Heather Graham’s Directorial Debut “Half Magic” Is A Fun, Feminist Comedy: BUST Review

by Erika W. Smith

After a 30-year career as an actress, Heather Graham is getting behind the camera. She’s the director, writer and star — along with Brooklyn Nine-Nine’s Stephanie Beatriz and the Office’s Angela Kinsey — of the new comedy Half Magic.

Graham plays Honey, who we’re introduced to as a child in a flashback scene in which her father berates her for watching a premarital sex scene on TV, telling her, “You could go to hell for those urges.” In the present, Honey is still plagued with guilt when she has sex with her boyfriend/boss, arrogant movie star Peter (Chris D’Elia), who insists on calling her a “dirty little slut” during sex, which Honey hates. And the demeaning sex isn’t the only thing wrong in their relationship: although Peter pretends to he supports Honey’s screenwriting ambitions, he offers criticisms like, “I’m not saying I’m against women’s rights, I’m just saying there’s no market for their films.”

In an attempt to boost her spirits and connect with her sex drive, Honey decides to attend a female empowerment workshop (led by Molly Shannon in a cameo appearance as “Mistress Valencia”). There, Honey meets and instantly befriends Eva (Angela Kinsey), a successful designer who seems to have her life together but is secretly falling apart after her husband left her for a much-younger woman, and Candy (Stephanie Beatriz, hilariously playing against type), a bubbly young woman who is obsessed with unicorns — and who is struggling to ask the man she’s sleeping with to commit to monogamy. Candy dabbles in magic, and she convinces Honey and Eva to join her in casting spells to bring all of them love, career success, confidence, and happiness.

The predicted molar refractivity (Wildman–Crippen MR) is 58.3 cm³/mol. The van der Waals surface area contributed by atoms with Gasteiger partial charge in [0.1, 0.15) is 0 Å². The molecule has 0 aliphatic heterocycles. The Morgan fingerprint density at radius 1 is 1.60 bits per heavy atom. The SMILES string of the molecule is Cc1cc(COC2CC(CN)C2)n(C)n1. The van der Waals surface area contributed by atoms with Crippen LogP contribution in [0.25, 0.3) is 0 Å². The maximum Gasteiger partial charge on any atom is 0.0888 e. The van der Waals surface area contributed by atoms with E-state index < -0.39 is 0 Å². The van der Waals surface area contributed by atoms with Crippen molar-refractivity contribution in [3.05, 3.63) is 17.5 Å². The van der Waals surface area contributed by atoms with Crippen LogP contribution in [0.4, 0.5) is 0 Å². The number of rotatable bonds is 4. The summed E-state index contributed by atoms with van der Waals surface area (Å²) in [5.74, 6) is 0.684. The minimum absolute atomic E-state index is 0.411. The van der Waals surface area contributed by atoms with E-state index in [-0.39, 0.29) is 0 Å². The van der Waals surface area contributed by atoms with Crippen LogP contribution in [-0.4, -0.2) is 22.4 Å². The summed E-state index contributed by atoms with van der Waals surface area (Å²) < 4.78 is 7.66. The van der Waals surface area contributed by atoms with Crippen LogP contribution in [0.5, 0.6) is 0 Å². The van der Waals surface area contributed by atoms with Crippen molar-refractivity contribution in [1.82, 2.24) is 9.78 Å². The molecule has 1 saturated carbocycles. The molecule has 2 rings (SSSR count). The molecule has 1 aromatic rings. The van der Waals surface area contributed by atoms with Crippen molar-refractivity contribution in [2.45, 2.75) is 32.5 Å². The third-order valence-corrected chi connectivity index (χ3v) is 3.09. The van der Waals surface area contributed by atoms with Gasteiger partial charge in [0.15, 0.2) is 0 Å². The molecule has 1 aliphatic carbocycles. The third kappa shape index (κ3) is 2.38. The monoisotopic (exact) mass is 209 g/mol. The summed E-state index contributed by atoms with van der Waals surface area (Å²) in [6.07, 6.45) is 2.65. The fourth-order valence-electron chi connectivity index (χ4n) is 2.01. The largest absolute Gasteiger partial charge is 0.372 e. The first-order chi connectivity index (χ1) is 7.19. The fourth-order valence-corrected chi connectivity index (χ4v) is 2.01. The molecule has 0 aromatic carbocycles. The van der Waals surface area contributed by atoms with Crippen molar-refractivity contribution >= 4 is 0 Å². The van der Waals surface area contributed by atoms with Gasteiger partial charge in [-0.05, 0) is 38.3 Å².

Much of Honey’s magic comes in finding the courage to speak out against sexism in Hollywood. Peter specializes in “final girl”-type movies with lots of gore (his latest is called “Kill The Sluts”), and Honey isn’t a fan of the virgin-survives plot. “What if the slut fights the killer and every orgasm she has makes her stronger?” she suggests. 

Half Magic’s dialogue can sometimes be heavy-handed, but its over-the-top nature helps make the movie fun. It’s refreshing to see a comedy centered around friendship between three very different women, especially one that manages to make points about topics like sexism in Hollywood and purity culture. 


photo: Half Magic

Half Magic is in select theaters, VOD and digital HD this Friday, Feb. 23.

More from BUST 

Stephanie Beatriz Plays Against Type In “Half Magic”: BUST Interview

“Annihilation” Is An Ambitious, Sci-Fi Thriller Led By Five Women: BUST Review

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Founded in 1993, BUST is the inclusive feminist lifestyle trailblazer offering a unique mix of humor, female-focused entertainment, uncensored personal stories, and candid reporting that tells the truth about women’s lives.

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